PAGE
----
Posted by on Apr 3, 2014 in Furniture Design | 0 comments

Rounded DIY Wooden Furniture Feet


wooden furniture feet_02_456kHere are some funny little wooden furniture feet I made from a left over chunk of  9”x 9” yellow pine beam. Couldn’t bear to throw out a stupid 12” off-cut from last year when I built the back post and b

eam style back deck cover… kinda glad I didn’t after all.

It was actually beside the fireplace and destined to save us a couple bucks in Natural Gas.

Wooden Furniture Feet_01_478k

Ok, Back To The Furniture Feet…

Anyways here’s a quick rundown on how I made ‘em…

1) Drew the centers for turning on the lathe then cut off the 4 corners down each side so I didn’t have to feel my teeth chatter as much roughing the cylinder from dead square

2) Turned it down to a cylinder of about 4” radius or 8” accross

3) Squared the 2 ends in the 12” Millwaukee Sliding Compound saw

4) I then cut a 5” disk off the cylinder – almost half the length as that was almost the height I need ed the legs to be

5) I cut the disk into quarters

6) Then I made a mark at 1” down from what was going to be the top edge of leg

7) After setting the saw to 15* degrees left of center I cut each leg at a 15 degree taper down to the foot (holding the piece on the left of the blade)  –  with the quarter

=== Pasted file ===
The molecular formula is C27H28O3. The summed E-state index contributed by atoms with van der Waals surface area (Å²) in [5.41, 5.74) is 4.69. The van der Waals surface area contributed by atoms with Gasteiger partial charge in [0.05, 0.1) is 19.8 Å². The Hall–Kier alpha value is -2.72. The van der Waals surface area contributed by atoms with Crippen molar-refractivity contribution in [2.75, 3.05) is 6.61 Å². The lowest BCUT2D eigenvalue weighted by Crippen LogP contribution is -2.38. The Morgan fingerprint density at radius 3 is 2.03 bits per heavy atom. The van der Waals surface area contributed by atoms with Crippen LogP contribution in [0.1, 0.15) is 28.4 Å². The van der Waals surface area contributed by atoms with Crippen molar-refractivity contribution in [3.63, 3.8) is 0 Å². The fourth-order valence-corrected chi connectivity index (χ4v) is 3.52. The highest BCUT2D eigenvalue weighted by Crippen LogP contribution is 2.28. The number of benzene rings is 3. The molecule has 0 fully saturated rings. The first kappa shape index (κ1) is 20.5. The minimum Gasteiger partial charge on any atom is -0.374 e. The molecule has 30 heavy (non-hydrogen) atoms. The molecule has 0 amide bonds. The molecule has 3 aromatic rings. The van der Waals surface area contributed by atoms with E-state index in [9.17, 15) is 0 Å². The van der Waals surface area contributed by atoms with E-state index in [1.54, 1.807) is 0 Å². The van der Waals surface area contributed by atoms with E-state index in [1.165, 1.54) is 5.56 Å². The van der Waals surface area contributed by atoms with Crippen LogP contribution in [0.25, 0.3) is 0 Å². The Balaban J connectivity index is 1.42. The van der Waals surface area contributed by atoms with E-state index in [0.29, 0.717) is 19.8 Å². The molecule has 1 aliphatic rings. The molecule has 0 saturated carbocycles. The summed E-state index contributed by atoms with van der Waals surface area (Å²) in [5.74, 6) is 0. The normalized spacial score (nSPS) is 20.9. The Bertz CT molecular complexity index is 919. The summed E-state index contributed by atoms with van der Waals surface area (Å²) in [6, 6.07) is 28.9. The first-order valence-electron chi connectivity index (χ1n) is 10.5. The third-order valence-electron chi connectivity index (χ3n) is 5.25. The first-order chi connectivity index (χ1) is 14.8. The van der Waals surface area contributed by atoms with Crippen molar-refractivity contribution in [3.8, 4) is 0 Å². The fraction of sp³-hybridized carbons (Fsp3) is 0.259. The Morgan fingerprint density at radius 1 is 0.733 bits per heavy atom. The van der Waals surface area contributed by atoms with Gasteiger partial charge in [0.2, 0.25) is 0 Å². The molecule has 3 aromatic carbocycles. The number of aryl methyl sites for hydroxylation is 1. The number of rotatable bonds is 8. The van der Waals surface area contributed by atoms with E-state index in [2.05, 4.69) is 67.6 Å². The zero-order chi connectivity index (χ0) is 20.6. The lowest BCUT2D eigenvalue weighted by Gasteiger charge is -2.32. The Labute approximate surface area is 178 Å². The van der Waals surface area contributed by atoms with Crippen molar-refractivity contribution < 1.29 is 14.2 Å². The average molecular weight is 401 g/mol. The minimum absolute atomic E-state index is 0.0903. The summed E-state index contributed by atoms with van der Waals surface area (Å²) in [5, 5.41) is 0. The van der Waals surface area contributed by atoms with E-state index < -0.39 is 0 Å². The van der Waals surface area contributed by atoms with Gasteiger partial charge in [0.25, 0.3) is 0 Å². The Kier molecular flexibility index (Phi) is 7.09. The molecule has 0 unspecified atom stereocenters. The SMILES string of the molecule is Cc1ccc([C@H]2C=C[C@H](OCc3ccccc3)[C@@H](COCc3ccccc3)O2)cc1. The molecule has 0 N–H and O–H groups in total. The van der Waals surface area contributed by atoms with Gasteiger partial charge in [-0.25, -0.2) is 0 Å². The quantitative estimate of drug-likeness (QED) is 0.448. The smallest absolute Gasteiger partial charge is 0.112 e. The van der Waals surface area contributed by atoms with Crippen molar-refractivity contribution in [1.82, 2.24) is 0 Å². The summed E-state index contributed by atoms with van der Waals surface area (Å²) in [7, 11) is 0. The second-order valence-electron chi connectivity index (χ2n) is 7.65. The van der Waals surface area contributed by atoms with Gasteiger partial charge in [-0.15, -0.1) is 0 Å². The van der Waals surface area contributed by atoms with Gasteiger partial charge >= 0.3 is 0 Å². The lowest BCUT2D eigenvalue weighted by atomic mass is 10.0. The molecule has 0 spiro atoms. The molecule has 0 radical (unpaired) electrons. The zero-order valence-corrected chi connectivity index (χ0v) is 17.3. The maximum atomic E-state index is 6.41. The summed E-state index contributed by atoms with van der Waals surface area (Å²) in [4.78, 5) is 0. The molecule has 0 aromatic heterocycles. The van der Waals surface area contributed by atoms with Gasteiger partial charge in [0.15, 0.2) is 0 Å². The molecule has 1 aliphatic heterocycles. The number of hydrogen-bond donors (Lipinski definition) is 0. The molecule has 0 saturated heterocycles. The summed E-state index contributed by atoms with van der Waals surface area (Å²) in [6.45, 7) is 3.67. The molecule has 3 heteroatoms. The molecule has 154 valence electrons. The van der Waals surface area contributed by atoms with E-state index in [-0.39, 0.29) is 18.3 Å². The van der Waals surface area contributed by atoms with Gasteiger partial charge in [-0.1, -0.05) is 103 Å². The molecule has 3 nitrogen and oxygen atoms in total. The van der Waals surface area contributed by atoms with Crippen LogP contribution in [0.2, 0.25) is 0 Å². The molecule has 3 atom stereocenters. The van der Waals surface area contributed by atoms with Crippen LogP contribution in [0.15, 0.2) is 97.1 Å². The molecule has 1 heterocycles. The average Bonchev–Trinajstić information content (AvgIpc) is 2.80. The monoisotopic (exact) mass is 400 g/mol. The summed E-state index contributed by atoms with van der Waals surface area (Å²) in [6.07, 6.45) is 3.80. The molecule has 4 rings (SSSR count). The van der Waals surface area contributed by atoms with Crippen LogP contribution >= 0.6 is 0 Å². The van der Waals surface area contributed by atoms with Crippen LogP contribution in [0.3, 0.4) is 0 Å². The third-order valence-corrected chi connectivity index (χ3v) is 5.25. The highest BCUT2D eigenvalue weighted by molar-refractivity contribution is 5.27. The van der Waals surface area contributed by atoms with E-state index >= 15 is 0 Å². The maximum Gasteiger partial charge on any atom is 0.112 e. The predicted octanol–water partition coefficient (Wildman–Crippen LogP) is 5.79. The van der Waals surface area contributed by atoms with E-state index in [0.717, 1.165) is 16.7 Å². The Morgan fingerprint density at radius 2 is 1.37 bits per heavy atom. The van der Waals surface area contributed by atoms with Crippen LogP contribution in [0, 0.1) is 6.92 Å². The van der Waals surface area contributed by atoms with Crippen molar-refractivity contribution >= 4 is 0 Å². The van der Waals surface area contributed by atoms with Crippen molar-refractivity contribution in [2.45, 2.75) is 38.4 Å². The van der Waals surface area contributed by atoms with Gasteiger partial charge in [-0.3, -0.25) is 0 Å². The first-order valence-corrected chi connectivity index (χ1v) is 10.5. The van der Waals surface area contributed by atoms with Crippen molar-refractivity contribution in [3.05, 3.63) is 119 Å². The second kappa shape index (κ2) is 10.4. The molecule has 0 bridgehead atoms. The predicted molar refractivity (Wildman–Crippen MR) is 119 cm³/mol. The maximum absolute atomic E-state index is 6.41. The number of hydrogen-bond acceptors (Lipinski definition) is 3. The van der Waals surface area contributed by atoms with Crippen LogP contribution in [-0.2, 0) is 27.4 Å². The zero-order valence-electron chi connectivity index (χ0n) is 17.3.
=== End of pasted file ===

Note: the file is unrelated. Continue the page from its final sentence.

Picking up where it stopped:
circle of the leg on the left and the squared side of the leg on the right (against the blade)  – and repeated that for all 4 legs

15_degree_taper_showing_343k8) I swung the saw to 15* degrees right of center and repeated the process cutting the leg now on the right side of the blade, starting at my 1” mark down from the top edge. This time the quarter circle of the leg was to the right and the squared part of the leg was to the left (up against the blade)

9) That was the main cutting done. I decided to make a smaller foot that was the same shape as the bottom of the leg but inset a bit. I traced the shape onto a small chunk of ¾” maple and cut the shape 4 times on the bandsaw.

10) A little sanding smooth everywhere, glueing on the the inset foot onto the legs and it was done



All it needed now was a prime and paint.


After they were done I realized that depending on the style of furniture they were used on these crazy little furniture feet could be used the way I made them with the curve facing out or…they could be spun around and use with the corner facing out and they looked pretty good like that also.

I honestly didn’t plan that, I mean I wish I could say I’m that good but sadly I am all to aware – I am not. Just dumb luck for this dumb ol’ carpenter.

NOTE: If you don’t have a lathe or know someone with one that could turn your starting block for you could also do all this on the sliding compound saw or a bandsaw. On the bandsaw you can of course cut a circle by using a fine blade around 1/8″-1/4″. On the sliding compound saw it will take quite a few cuts to get close to a circle shape followed by some sanding but it shouldn’t take much more than half an hour to get a nice clean circle shape to begin the quartering.


I hope this step by step is easy enough to follow and that you give it a try if you like the look of the legs. 

All the best,







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